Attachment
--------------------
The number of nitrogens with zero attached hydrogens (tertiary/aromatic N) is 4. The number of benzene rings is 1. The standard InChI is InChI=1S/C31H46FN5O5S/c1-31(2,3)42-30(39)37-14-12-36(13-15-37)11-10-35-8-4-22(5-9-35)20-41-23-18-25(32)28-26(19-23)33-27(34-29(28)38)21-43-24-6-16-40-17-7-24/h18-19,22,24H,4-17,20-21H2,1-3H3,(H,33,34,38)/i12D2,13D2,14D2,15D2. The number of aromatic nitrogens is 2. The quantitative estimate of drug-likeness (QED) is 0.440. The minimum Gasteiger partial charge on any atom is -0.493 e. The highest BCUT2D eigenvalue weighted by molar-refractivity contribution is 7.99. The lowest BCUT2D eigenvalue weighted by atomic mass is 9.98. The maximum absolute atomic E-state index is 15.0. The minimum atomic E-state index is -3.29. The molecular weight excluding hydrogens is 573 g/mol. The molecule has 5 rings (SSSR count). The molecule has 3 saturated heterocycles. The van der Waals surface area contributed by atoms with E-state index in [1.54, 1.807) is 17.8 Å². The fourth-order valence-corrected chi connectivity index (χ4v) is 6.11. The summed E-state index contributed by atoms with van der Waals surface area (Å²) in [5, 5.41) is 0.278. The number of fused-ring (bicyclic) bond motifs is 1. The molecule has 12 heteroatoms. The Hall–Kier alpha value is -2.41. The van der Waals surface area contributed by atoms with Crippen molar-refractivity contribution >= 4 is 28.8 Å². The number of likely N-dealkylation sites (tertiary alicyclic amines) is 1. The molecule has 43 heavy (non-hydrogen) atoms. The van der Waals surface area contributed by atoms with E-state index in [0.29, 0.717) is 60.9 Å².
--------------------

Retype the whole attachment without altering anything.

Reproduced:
The number of nitrogens with zero attached hydrogens (tertiary/aromatic N) is 4. The number of benzene rings is 1. The standard InChI is InChI=1S/C31H46FN5O5S/c1-31(2,3)42-30(39)37-14-12-36(13-15-37)11-10-35-8-4-22(5-9-35)20-41-23-18-25(32)28-26(19-23)33-27(34-29(28)38)21-43-24-6-16-40-17-7-24/h18-19,22,24H,4-17,20-21H2,1-3H3,(H,33,34,38)/i12D2,13D2,14D2,15D2. The number of aromatic nitrogens is 2. The quantitative estimate of drug-likeness (QED) is 0.440. The minimum Gasteiger partial charge on any atom is -0.493 e. The highest BCUT2D eigenvalue weighted by molar-refractivity contribution is 7.99. The lowest BCUT2D eigenvalue weighted by atomic mass is 9.98. The maximum absolute atomic E-state index is 15.0. The minimum atomic E-state index is -3.29. The molecular weight excluding hydrogens is 573 g/mol. The molecule has 5 rings (SSSR count). The molecule has 3 saturated heterocycles. The van der Waals surface area contributed by atoms with E-state index in [1.54, 1.807) is 17.8 Å². The fourth-order valence-corrected chi connectivity index (χ4v) is 6.11. The summed E-state index contributed by atoms with van der Waals surface area (Å²) in [5, 5.41) is 0.278. The number of fused-ring (bicyclic) bond motifs is 1. The molecule has 12 heteroatoms. The Hall–Kier alpha value is -2.41. The van der Waals surface area contributed by atoms with Crippen molar-refractivity contribution >= 4 is 28.8 Å². The number of likely N-dealkylation sites (tertiary alicyclic amines) is 1. The molecule has 43 heavy (non-hydrogen) atoms. The van der Waals surface area contributed by atoms with E-state index in [0.29, 0.717) is 60.9 Å².